Besides, last year McMaster University conducted a study showing that doing housework five times per week can cut the risk of early death by 20%.

Hmm,…I’d better start a more serious mental exercise program, digging deep to welcome with open arms, the mountain of life maintenance which seems to be growing, and be content that it’s only me I’m maintaining.

What is meditation? 

As long as I’ve been on the topic for the past several posts, I thought I’d give the definition of meditation a wholewheat-spaghetti stab.

For the record, I’m no meditation o-tar-a-ti, nor an experienced meditator.  I can barely sit crosslegged.  Therefore, the following is a grainy summary of what I’ve gleaned from other smart people who are in-the-know on the topic.

First, a few givens, confirmed by science and other advanced fields:

  1. Thoughts are electrical impulses, with real cause and effects.
  2. A large portion of the thoughts we generate is illusory, or made-up fiction.
  3. Most humans on the planet live their waking hours in a state of perpetual thought, and most of us are guided throughout our lives by those thoughts.
  4. The energy transmitted by the thoughts of those around us affects us much more than we consciously realize.  In other words, it’s easy to be whipped into a judgment frenzy when we are bombarded by the forceful energy fields around us.

Granted, it may be hard to find the time.

Second, what meditation isn’t:  It is not a goal, an end, nor something to achieve.

So what is meditation?

Meditation is an exercise to create pockets of space around thoughts.  It is training to help create gaps in our stream of thinking.  Meditation is a practice to, even if a little, quiet the mind.  And it’s a process to become, and remain, an observer, a witness, to our own presence.

And the benefits?  What does having gaps in the thought stream achieve?  How are pockets of space around thoughts of value?  Why invest (time) to meditate?  Hmm,…following is a partial list;

  • Thanks again to science, we know that meditation practice significantly improves brain health, particularly the part of the gray matter responsible for memory.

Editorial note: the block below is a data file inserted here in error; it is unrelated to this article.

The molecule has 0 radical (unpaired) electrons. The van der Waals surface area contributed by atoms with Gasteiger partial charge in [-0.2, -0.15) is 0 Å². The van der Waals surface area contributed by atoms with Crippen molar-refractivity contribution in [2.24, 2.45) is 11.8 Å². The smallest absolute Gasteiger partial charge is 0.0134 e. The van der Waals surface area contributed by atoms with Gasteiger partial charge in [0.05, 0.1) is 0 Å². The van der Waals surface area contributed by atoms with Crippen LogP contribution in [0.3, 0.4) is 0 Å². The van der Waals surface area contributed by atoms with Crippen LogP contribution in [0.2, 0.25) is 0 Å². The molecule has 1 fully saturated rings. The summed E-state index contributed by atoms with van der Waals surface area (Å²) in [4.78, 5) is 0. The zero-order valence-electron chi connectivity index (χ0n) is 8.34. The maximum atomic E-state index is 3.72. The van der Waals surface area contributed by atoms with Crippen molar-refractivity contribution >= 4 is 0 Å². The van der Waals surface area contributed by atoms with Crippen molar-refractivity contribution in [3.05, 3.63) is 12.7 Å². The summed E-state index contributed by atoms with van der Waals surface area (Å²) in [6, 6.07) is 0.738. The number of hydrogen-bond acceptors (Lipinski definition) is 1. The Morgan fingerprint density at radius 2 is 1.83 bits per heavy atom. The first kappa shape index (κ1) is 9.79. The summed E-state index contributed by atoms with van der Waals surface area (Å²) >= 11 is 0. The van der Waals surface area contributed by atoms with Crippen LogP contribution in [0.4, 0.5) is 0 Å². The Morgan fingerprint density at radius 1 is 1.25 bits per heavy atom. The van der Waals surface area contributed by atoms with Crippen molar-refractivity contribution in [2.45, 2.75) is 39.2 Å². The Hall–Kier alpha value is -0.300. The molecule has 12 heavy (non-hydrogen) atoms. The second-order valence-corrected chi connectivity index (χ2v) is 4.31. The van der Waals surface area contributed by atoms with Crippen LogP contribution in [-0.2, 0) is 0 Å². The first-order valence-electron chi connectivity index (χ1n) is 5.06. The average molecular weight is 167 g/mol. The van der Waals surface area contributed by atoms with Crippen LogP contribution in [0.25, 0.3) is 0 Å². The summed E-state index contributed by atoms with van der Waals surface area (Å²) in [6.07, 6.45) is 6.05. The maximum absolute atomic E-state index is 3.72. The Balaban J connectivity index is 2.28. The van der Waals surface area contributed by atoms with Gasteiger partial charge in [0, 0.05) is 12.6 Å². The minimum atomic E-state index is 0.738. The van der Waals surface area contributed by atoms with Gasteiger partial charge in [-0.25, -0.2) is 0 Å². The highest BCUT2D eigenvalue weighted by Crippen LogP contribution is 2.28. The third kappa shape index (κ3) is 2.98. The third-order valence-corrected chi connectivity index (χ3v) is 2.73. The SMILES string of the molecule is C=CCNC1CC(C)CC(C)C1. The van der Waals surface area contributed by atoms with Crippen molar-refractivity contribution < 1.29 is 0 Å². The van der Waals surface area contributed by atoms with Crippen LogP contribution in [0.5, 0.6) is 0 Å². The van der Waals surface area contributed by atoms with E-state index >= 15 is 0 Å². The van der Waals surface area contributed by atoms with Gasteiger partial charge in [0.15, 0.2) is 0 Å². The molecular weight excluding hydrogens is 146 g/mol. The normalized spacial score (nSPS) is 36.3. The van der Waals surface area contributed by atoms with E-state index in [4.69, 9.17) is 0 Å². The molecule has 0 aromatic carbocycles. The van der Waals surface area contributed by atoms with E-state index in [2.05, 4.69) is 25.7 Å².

• Through meditation, we grow more “mindful” of the impacts of our ponderings.
  • Meditation practice enables us to convert detrimental and useless views into positive ones.
  • Meditation helps, bit by bit, untangle the passive conditioning built up over eons.  In other words, it helps clear (some of) the natural muck that clouds our perspective.
  • Meditation equips us to become more fundamentally aware of our feelings and emotions, what affects them, and how to temper them.
  • Meditation gives us the poise to (be able to) respond vs react.
  • Meditation improves focus.
  • Meditation reduces chronic stress.
  • Meditation brings a deeper awareness (present-ness) throughout our lives when we are not actively meditating.
  • Meditation helps (some of) us become nicer humans.
  • Meditation leads to more joy.
  • Meditation (can) lead to enlightenment.  (Whatever that may be).

    There is a multitude of ways to meditate.

And I’ll go out on a limb and say, because everything in our body is connected, that if meditation practice has been proven to improve cognitive health and reduce stress, then it has upside potential for enhancing overall physical well-being.

Not that I’ve turned into a meditation advocate, but in our new digital age, with almost everyone on the planet cruising through life spending much of their time staring into handheld devices, our thoughts are not only more actively competing for our attention, but we are also turning them over to a growing influence of artificial stimulation.  Meditation can help mitigate the digital stranglehold.

A Wholewheat Spaghetti Summary

Meditation is a healthy, perhaps vital, habit that empowers us to more frequently, genuinely, and gratifyingly, smile to ourselves and others, for the overall experience of being human.  

Hmm,…I’d better get practicing…

Rocky B

More than a little creativity sparked the well-known, seven-part, iconic movie series of Rocky Balboa.  Created and played by Sylvester Stallone, the films depict an everyday Philadelphian, digging deep, sucking up every drop of inner hunger to beat the odds, and sometimes the face, of visually stronger opponents.